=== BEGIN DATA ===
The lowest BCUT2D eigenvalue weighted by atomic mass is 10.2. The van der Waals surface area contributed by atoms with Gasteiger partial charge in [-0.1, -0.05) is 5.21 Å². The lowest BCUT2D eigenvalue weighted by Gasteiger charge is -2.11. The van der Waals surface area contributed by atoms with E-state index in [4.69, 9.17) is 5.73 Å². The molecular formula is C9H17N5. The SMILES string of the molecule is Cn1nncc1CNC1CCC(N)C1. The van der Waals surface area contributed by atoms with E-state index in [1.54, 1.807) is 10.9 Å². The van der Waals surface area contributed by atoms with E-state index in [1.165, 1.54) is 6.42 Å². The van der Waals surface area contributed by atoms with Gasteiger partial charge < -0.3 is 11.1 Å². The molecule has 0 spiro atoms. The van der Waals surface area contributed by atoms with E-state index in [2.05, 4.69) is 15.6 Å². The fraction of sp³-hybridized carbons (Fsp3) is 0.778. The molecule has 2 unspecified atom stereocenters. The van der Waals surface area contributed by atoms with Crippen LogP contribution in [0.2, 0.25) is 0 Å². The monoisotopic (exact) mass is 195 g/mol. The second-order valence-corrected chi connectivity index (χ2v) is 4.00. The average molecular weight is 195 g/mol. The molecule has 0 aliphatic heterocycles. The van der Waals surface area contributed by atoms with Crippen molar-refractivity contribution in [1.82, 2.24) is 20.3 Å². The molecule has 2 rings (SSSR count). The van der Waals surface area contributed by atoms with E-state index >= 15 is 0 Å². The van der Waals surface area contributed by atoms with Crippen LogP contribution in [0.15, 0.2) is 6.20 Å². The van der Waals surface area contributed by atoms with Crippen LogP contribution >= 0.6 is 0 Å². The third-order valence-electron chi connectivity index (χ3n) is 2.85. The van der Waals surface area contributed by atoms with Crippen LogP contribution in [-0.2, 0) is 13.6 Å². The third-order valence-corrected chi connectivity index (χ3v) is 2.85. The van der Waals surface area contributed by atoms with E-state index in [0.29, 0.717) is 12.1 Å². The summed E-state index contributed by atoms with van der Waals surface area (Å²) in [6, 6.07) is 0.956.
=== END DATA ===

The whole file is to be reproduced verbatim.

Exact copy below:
The lowest BCUT2D eigenvalue weighted by atomic mass is 10.2. The van der Waals surface area contributed by atoms with Gasteiger partial charge in [-0.1, -0.05) is 5.21 Å². The lowest BCUT2D eigenvalue weighted by Gasteiger charge is -2.11. The van der Waals surface area contributed by atoms with E-state index in [4.69, 9.17) is 5.73 Å². The molecular formula is C9H17N5. The SMILES string of the molecule is Cn1nncc1CNC1CCC(N)C1. The van der Waals surface area contributed by atoms with E-state index in [1.54, 1.807) is 10.9 Å². The van der Waals surface area contributed by atoms with E-state index in [1.165, 1.54) is 6.42 Å². The van der Waals surface area contributed by atoms with Gasteiger partial charge < -0.3 is 11.1 Å². The molecule has 0 spiro atoms. The van der Waals surface area contributed by atoms with E-state index in [2.05, 4.69) is 15.6 Å². The fraction of sp³-hybridized carbons (Fsp3) is 0.778. The molecule has 2 unspecified atom stereocenters. The van der Waals surface area contributed by atoms with Crippen LogP contribution in [0.2, 0.25) is 0 Å². The monoisotopic (exact) mass is 195 g/mol. The second-order valence-corrected chi connectivity index (χ2v) is 4.00. The average molecular weight is 195 g/mol. The molecule has 0 aliphatic heterocycles. The van der Waals surface area contributed by atoms with Crippen molar-refractivity contribution in [1.82, 2.24) is 20.3 Å². The molecule has 2 rings (SSSR count). The van der Waals surface area contributed by atoms with E-state index >= 15 is 0 Å². The van der Waals surface area contributed by atoms with Crippen LogP contribution in [0.15, 0.2) is 6.20 Å². The van der Waals surface area contributed by atoms with Crippen LogP contribution >= 0.6 is 0 Å². The third-order valence-electron chi connectivity index (χ3n) is 2.85. The van der Waals surface area contributed by atoms with Crippen LogP contribution in [-0.2, 0) is 13.6 Å². The third-order valence-corrected chi connectivity index (χ3v) is 2.85. The van der Waals surface area contributed by atoms with E-state index in [0.29, 0.717) is 12.1 Å². The summed E-state index contributed by atoms with van der Waals surface area (Å²) in [6, 6.07) is 0.956.